RUMSON — Mayor John Ekdahl joined the borough’s restaurateurs at Salt Creek Grille last Tuesday to celebrate the kickoff of the fourth annual Rumson Restaurant Month.
The event, which is sponsored by the borough’s restaurant owners and the Rumson Endowment Fund, is designed to encourage two river residents to sample the dining delights of Rumson’s eight restaurants.
All of the participating restaurants are offering special dining deals that include prix fixe menus, nightly specials, competitively priced entrees, drink specials and fun events for St. Patrick’s Day.
“The theory is by bringing people in we’ll raise all of your businesses,” Ekdahl told the restaurateurs on Tuesday.
This year’s event is probably more significant, given that the borough’s restaurants, and other local businesses have had to endure the closing of the Oceanic Bridge, a heavily traveled connection between the Rumson peninsula and the Middletown side of the Navesink River.
Business owners have been bemoaning what the bridge’s closure has meant to their cash registers as they hear from customers that it’s just too much trouble to seek alternate routes.
On average, Rumson restaurants have seen a five to ten percent decrease in business as a result of the bridge closing, Ekdahl said later on Tuesday at a borough council meeting.
“Which isn’t good news,” Ekdahl said. “But they thought it would be worse.”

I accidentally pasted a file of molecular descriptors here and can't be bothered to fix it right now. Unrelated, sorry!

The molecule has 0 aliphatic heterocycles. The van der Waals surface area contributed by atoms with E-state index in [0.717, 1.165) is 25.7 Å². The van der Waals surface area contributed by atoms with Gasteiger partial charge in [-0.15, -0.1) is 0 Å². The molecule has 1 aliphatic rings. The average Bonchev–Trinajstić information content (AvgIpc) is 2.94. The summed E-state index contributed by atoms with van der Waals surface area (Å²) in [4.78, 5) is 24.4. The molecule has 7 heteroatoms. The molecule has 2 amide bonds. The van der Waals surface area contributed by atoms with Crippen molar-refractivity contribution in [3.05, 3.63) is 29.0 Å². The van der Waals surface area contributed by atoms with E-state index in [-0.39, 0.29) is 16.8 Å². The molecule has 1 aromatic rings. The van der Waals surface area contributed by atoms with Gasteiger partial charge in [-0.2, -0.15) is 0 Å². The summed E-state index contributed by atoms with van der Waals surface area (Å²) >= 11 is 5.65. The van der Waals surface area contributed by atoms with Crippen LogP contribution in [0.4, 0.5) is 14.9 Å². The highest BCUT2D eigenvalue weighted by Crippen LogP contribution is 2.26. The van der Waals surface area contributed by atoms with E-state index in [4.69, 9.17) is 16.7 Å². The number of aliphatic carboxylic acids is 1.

Joining such venerable institutions as Val’s Tavern, What’s Your Beef and Barnacle Bill’s are some of the borough’s newer restaurants such as Ristorante Giorgia, 102 Avenue of Two Rivers, which owner/chef Francesco Panucci named after his mother.
And this week, Murray MacGregor’s Publick House will reopen under new ownership and a new name. The restaurant and bar, 132 East Road (originally Briody’s), will become Molly Maguire’s Blackpoint Inn and again feature traditional pub food.
The owner, Mike Maguire, who is the father of five, said that with the opening of Molly’s, “We now have our sixth child.
“Ultimately, we’re just trying to make it fun,” Maguire said.
“I think it’s great to see the camaraderie,” Ekdahl observed.
“It’s a neat event,” Ekdahl told the borough council members, and one that can give the businesses a boost during March, which he said is “typically a very slow month.”
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